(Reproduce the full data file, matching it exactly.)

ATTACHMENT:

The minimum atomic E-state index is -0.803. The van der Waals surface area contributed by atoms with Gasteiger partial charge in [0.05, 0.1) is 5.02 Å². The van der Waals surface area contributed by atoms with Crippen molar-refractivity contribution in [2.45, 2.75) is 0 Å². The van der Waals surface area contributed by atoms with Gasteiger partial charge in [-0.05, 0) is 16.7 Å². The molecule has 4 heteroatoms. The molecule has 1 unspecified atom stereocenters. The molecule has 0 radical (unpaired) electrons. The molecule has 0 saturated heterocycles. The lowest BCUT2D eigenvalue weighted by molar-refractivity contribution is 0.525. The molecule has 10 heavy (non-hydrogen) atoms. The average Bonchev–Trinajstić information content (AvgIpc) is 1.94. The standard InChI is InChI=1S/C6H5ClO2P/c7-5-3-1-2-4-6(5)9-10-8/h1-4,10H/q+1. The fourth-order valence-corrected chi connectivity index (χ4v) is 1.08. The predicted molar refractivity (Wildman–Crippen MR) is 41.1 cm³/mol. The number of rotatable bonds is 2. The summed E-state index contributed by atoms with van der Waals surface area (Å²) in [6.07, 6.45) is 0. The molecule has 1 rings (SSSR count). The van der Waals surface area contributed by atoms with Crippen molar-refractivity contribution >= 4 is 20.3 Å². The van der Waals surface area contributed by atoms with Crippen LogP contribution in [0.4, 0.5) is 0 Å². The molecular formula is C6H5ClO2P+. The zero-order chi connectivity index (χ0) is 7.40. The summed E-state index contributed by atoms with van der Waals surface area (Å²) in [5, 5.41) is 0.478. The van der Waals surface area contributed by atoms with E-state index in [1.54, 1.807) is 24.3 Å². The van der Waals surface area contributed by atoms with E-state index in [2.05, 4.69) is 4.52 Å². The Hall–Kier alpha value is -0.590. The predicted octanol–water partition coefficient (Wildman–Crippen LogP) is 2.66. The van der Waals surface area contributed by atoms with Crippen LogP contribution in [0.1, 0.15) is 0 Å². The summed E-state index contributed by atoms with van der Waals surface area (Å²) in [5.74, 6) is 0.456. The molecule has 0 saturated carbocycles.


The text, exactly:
The minimum atomic E-state index is -0.803. The van der Waals surface area contributed by atoms with Gasteiger partial charge in [0.05, 0.1) is 5.02 Å². The van der Waals surface area contributed by atoms with Crippen molar-refractivity contribution in [2.45, 2.75) is 0 Å². The van der Waals surface area contributed by atoms with Gasteiger partial charge in [-0.05, 0) is 16.7 Å². The molecule has 4 heteroatoms. The molecule has 1 unspecified atom stereocenters. The molecule has 0 radical (unpaired) electrons. The molecule has 0 saturated heterocycles. The lowest BCUT2D eigenvalue weighted by molar-refractivity contribution is 0.525. The molecule has 10 heavy (non-hydrogen) atoms. The average Bonchev–Trinajstić information content (AvgIpc) is 1.94. The standard InChI is InChI=1S/C6H5ClO2P/c7-5-3-1-2-4-6(5)9-10-8/h1-4,10H/q+1. The fourth-order valence-corrected chi connectivity index (χ4v) is 1.08. The predicted molar refractivity (Wildman–Crippen MR) is 41.1 cm³/mol. The number of rotatable bonds is 2. The summed E-state index contributed by atoms with van der Waals surface area (Å²) in [6.07, 6.45) is 0. The molecule has 1 rings (SSSR count). The van der Waals surface area contributed by atoms with Crippen molar-refractivity contribution >= 4 is 20.3 Å². The van der Waals surface area contributed by atoms with Crippen LogP contribution in [0.4, 0.5) is 0 Å². The molecular formula is C6H5ClO2P+. The zero-order chi connectivity index (χ0) is 7.40. The summed E-state index contributed by atoms with van der Waals surface area (Å²) in [5, 5.41) is 0.478. The van der Waals surface area contributed by atoms with E-state index in [1.54, 1.807) is 24.3 Å². The van der Waals surface area contributed by atoms with E-state index in [2.05, 4.69) is 4.52 Å². The Hall–Kier alpha value is -0.590. The predicted octanol–water partition coefficient (Wildman–Crippen LogP) is 2.66. The van der Waals surface area contributed by atoms with Crippen LogP contribution in [0.1, 0.15) is 0 Å². The summed E-state index contributed by atoms with van der Waals surface area (Å²) in [5.74, 6) is 0.456. The molecule has 0 saturated carbocycles.